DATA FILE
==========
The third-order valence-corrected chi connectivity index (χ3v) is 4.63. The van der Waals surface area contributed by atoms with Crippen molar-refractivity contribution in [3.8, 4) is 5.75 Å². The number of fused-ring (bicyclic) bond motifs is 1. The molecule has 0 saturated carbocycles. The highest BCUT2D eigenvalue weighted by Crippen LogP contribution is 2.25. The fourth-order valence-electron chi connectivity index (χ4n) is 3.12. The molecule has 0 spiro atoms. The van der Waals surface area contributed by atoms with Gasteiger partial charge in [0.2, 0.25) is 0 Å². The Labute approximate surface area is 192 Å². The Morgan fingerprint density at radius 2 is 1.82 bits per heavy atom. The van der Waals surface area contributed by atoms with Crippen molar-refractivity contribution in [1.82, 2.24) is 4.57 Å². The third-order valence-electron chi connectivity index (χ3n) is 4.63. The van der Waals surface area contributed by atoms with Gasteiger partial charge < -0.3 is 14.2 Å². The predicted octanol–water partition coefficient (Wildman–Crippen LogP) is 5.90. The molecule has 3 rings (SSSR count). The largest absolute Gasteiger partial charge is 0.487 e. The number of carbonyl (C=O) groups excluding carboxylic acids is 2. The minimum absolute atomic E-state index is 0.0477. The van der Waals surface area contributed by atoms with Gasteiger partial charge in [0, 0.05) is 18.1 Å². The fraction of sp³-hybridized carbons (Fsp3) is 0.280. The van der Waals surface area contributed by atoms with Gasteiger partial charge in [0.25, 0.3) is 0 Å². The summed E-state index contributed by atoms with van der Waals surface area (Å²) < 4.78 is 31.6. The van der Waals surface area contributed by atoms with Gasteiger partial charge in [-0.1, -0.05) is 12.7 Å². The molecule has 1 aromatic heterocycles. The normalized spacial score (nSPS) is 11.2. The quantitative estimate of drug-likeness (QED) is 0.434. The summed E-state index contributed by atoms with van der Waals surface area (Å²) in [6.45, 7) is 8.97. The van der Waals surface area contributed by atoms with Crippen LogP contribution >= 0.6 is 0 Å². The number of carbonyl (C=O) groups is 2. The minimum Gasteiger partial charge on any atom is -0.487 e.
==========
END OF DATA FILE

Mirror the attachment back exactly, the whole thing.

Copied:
The third-order valence-corrected chi connectivity index (χ3v) is 4.63. The van der Waals surface area contributed by atoms with Crippen molar-refractivity contribution in [3.8, 4) is 5.75 Å². The number of fused-ring (bicyclic) bond motifs is 1. The molecule has 0 saturated carbocycles. The highest BCUT2D eigenvalue weighted by Crippen LogP contribution is 2.25. The fourth-order valence-electron chi connectivity index (χ4n) is 3.12. The molecule has 0 spiro atoms. The van der Waals surface area contributed by atoms with Gasteiger partial charge in [0.2, 0.25) is 0 Å². The Labute approximate surface area is 192 Å². The Morgan fingerprint density at radius 2 is 1.82 bits per heavy atom. The van der Waals surface area contributed by atoms with Crippen molar-refractivity contribution in [1.82, 2.24) is 4.57 Å². The third-order valence-electron chi connectivity index (χ3n) is 4.63. The van der Waals surface area contributed by atoms with Gasteiger partial charge < -0.3 is 14.2 Å². The predicted octanol–water partition coefficient (Wildman–Crippen LogP) is 5.90. The molecule has 3 rings (SSSR count). The largest absolute Gasteiger partial charge is 0.487 e. The number of carbonyl (C=O) groups excluding carboxylic acids is 2. The minimum absolute atomic E-state index is 0.0477. The van der Waals surface area contributed by atoms with Gasteiger partial charge in [0, 0.05) is 18.1 Å². The fraction of sp³-hybridized carbons (Fsp3) is 0.280. The van der Waals surface area contributed by atoms with Gasteiger partial charge in [0.25, 0.3) is 0 Å². The summed E-state index contributed by atoms with van der Waals surface area (Å²) < 4.78 is 31.6. The van der Waals surface area contributed by atoms with Gasteiger partial charge in [-0.1, -0.05) is 12.7 Å². The molecule has 1 aromatic heterocycles. The normalized spacial score (nSPS) is 11.2. The quantitative estimate of drug-likeness (QED) is 0.434. The summed E-state index contributed by atoms with van der Waals surface area (Å²) in [6.45, 7) is 8.97. The van der Waals surface area contributed by atoms with Crippen LogP contribution >= 0.6 is 0 Å². The number of carbonyl (C=O) groups is 2. The minimum Gasteiger partial charge on any atom is -0.487 e.